Jury selection in Tim's case began on May 24, 2011. Due to the sensitive issues in Tim's case and the enormous media attention attached to it, it took far longer to pick the jury. Opening statements and evidence in Tim's case began on June 14, 2011. At trial, Tim was represented by Douglas Mahoney of our office. The Hospital in turn hired Connecticut's largest law firm to represent it at the time of trial.

The trial was fiercely contested. The Hospital used every resource it could to win the case. The Hospital had two attorneys and a paralegal attend the entire trial but also had many other attorneys and staff back at their Hartford office filing briefs and motions during the course of the trial.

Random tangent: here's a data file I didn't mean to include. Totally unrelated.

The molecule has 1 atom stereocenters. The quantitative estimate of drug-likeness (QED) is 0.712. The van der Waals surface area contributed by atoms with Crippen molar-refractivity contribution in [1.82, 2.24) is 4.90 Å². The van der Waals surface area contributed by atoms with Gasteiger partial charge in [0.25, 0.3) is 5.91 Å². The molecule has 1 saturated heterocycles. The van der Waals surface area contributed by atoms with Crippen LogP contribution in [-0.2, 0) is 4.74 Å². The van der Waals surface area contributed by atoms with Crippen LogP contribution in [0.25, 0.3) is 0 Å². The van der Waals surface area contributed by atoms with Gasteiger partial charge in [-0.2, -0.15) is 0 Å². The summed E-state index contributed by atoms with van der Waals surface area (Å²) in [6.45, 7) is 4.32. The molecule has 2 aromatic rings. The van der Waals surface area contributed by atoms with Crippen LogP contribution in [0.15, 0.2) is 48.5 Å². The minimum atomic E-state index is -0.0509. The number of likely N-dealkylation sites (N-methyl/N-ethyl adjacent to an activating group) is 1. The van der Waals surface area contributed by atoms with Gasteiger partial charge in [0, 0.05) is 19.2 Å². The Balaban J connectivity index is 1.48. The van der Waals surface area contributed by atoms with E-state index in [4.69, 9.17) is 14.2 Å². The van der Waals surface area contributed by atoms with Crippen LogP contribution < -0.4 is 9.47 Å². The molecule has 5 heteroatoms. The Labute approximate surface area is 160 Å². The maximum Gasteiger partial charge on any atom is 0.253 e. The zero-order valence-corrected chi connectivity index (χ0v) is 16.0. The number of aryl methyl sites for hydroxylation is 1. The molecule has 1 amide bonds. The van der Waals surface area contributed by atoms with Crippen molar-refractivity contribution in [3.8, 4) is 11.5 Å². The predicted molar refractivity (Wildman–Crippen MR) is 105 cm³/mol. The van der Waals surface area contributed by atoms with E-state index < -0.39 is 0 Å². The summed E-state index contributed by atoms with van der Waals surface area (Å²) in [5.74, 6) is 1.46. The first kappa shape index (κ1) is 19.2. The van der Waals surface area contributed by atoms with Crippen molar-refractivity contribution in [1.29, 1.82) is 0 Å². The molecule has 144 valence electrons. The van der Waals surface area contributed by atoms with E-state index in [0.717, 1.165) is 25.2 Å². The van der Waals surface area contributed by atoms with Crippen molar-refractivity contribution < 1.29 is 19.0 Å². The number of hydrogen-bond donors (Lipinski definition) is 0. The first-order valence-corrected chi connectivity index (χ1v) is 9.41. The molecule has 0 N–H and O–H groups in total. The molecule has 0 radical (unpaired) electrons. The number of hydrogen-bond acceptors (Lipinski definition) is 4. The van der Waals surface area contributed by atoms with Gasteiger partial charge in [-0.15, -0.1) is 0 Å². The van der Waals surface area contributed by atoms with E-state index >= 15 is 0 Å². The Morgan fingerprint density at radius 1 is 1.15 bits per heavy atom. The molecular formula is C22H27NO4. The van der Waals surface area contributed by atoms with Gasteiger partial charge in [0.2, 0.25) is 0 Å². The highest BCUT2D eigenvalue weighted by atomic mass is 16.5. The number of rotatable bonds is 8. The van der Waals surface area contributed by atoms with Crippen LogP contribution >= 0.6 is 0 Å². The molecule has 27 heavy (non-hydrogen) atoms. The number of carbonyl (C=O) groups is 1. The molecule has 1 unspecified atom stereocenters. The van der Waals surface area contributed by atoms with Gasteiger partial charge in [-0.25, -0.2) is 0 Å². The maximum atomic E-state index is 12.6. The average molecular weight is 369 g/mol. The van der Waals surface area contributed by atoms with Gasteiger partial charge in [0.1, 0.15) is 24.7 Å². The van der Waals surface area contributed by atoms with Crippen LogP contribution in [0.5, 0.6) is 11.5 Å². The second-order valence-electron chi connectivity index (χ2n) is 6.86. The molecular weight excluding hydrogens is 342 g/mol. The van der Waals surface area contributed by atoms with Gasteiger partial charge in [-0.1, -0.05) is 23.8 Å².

Mr. Mahoney and Tim fought back strongly, however. First, experts were brought in to testify on behalf of Tim. Those experts included a hospital administrator from Los Angeles, California to testify as to as to what the obligations were of St. Francis Hospital in its supervision of Dr. Reardon. Another expert was the world's leading pediatric endocrinologist who works at Mount Sinai Medical Center in New York City. This endocrinologist testified that exams of children should not take more than 10 minutes, never mind the more than two hours that Dr. Reardon would spend with the children. She also testified that chaperones should be required whenever taking photographs of the genitalia of children.